Suicide Squad: Kill the Justice League is still worth checking out.  I wish I was only reviewing the story.  It sets up for the live service post-story portion of the game fairly believably and is the reason to play.  I wish I was only reviewing it as a live service multiplayer experience.  It gets high marks for being a great option for your next LAN party. What? No one uses LAN anymore… well you get the idea anyway.  If I had such narrow scopes of interest for my review, Suicide Squad would be getting an extremely high score.

Unfortunately, I have to consider the entire game while I review Suicide Squad.  Its incredible storytelling should cause you to give it a chance, but don’t be ignorant of its matchmaking issues, the highly repetitive nature of the campaign missions, or the fact that the end of the game comes off as super confusing.  It may be worth waiting for a sale for anyone other than the most dedicated DC fans out there.  Suicide Squad had great potential, but for me, it ultimately fell short.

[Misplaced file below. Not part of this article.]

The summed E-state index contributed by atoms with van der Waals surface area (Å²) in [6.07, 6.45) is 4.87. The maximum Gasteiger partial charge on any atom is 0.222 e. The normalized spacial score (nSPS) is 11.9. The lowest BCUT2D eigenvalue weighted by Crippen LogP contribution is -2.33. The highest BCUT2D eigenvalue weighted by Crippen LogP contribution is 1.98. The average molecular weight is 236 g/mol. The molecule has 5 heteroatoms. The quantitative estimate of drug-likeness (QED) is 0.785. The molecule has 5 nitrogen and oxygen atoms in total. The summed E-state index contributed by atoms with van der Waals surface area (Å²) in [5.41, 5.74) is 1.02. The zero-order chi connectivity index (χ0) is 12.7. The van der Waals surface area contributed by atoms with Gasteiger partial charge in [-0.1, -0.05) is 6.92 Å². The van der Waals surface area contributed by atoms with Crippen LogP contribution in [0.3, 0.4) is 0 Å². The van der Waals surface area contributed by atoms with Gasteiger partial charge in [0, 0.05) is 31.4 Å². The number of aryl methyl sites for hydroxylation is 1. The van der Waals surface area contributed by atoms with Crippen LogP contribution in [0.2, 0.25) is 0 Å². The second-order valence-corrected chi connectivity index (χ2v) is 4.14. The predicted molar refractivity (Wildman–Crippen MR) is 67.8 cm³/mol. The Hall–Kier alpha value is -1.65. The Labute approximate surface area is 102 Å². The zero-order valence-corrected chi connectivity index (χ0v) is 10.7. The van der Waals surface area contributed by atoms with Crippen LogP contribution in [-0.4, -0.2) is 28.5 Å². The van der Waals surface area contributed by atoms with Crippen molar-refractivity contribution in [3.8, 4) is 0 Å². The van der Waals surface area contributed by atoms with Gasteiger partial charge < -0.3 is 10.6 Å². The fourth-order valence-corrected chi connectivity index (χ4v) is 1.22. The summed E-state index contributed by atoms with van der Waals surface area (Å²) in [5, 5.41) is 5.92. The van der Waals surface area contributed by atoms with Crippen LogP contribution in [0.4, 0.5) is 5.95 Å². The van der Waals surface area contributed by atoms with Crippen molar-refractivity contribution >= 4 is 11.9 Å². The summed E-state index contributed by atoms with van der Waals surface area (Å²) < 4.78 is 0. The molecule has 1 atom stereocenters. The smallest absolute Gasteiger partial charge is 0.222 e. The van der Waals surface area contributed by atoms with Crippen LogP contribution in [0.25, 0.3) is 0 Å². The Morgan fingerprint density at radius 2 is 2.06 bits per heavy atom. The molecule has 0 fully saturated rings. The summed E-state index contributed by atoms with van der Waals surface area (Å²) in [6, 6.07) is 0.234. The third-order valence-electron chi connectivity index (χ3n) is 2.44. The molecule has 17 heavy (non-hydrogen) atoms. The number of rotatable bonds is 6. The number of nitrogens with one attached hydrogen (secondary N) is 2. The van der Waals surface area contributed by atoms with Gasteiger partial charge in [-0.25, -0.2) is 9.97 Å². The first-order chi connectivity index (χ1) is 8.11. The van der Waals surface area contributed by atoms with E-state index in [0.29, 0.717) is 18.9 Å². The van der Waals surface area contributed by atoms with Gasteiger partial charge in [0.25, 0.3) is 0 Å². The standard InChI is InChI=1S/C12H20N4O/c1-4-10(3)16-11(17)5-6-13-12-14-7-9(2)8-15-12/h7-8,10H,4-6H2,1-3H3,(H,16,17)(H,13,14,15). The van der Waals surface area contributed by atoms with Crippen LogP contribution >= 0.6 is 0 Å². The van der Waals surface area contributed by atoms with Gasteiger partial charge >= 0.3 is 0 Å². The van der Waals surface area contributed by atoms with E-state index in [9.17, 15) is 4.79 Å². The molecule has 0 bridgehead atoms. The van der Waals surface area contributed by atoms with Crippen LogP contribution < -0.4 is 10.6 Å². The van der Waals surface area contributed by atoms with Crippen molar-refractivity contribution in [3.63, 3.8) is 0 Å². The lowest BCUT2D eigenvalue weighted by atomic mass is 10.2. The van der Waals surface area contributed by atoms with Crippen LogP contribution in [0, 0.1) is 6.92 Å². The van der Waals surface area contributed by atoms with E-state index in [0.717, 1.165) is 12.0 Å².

Full Disclosure: A copy of this game was provided by PR for the purposes of this review. Reviewed on PS5.

7.0 Good
  • Great Storytelling
  • Well-developed characters and universe
  • Justice League provided for great boss fights
  • Horrible matchmaking
  • Repetitive missions used for the campaign
  • Final boss was major let-down


Mike BC

Mike BC is in Las Vegas, NV where he is a husband, father, minister, and gamer (in that order). Currently, he plays a lot of Elite: Dangerous Odyssey, Fortnite, Fall Guys, and enjoys games on the Nintendo Switch. You can follow him at CMDRErekSprax on Twitch!